The broad aim of the project was to demonstrate not only how literacy skills are important for self-expression, but also how opinions and feelings can be shared through popular culture, performance, and later through a variety of social networking applications. At first meeting we discovered learners who knew little more about the process of transferring knowledge other than to be passive receivers of the information being shared with them. Slowly, over the two months there was a noticeable shift in attitude and they began to actively participate and gain the confidence to begin sharing their own ideas. And so the awareNet theme song project came to life. The learner’s confidence grew to such an extent that they began to start up their own things and at Nyaluza PSS, where the school system literally fails the children, the learners even started their own band and began writing their own lyrics.
Many of the learners who attend the awareNet social networking workshops have very little idea of what to do on a social network. An important focus of our workshops is to combine real-life issues experienced by these learners with their computer work in order to demonstrate how technology is of relevance in the real world and not just a skill to be acquired. This approach enhances their passion for the computer and its abilities and it begins to makes sense to them to know how to read and write, which is the basic skill underpinning the necessary tools for operating a computer.
Making music and social commentary
To start the process of writing the lyrics, the learners were given just a few ideas – such as awareness, peace and your life – and the songs that were inspired by each group were remarkably unique. The Mahlasela group portrayed their school and their lives in their community; Nombulelo wrote about the drug problem at their school; Mary Waters were visionaries and wrote about crime and war; the Nyaluza group used religion as their departure point; and the Victoria Girls group were about self-esteem in a world where social norms in terms of body image put a lot of pressure on the youth.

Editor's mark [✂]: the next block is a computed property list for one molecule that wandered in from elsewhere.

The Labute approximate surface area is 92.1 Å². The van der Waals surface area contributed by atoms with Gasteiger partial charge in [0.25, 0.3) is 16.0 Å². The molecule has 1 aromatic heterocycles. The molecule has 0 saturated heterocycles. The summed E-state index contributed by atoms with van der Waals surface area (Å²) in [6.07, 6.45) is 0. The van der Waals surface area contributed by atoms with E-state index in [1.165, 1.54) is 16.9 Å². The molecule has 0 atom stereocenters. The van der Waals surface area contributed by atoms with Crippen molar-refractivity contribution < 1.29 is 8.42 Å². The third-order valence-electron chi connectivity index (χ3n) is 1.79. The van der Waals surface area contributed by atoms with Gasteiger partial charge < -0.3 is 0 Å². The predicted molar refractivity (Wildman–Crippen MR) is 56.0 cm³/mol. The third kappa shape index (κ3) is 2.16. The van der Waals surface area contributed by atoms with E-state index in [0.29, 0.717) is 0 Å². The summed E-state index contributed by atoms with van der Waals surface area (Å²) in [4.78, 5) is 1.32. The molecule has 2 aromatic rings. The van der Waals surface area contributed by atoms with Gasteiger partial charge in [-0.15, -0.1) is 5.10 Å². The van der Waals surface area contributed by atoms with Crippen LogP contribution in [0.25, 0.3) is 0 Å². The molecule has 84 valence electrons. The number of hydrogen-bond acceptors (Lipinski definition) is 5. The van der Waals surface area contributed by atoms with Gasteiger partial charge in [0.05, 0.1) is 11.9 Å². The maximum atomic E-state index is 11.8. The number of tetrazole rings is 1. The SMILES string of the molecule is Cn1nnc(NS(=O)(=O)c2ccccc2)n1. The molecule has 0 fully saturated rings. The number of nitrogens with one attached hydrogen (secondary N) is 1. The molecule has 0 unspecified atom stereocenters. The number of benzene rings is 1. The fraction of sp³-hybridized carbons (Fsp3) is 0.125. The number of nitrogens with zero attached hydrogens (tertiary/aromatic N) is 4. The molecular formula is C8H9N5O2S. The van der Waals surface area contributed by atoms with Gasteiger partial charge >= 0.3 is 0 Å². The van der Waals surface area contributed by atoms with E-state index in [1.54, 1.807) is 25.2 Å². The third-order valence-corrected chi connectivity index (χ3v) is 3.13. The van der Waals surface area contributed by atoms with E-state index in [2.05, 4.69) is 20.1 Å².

With the help of a young professional music artist, Gabriel Spilkin, to get the right backing for their lyrics, four out of the five school groups made their own melody while the fifth chose rap as their main musical medium. The end products were five startlingly relevant songs containing social commentary written by the learners that would convey a heartfelt message to their communities at the Peace Day celebrations.
The awareNet workshops are all about computer skills, reading and writing, and most importantly community outreach – and this was a project that spoke directly to our aim to inspire social change by encouraging communities to think about education differently. The five groups of learners had directly experienced how education can occur outside of the school too; and we had realised our aim to encourage the learners to take ownership of their own education, believe in their ability to lead their peers, and to help us create a system of champions of change in their communities.
At the awareNet Peace Day celebrations in September the crowd’s response made it clear that the Mary Water’s group of three rap artists took the prize for the music video. However, we felt that all five groups had grown in so many ways, not least in stature as leaders amongst their peers. Generous sponsorship from Makana Municipality for the hiring of the venue, music equipment, transport and recording has allowed us to record all five songs for this CD.
And, to fittingly crown the success of the awareNet theme song project, we are pleased to announce that the ECSPIRT Project made it into the second round at the 2012 Impumelelo Social Innovations Awards – watch this space to see our progress into the final rounds.
More about awareNet
awareNet allows the creation of student communities in a safe, rich environment that spans the digital divide. This is free, open source software that has the potential to bring learners all over the world together in a collaborative learning experience, thereby expanding young people’s worlds beyond the confines of their local communities. .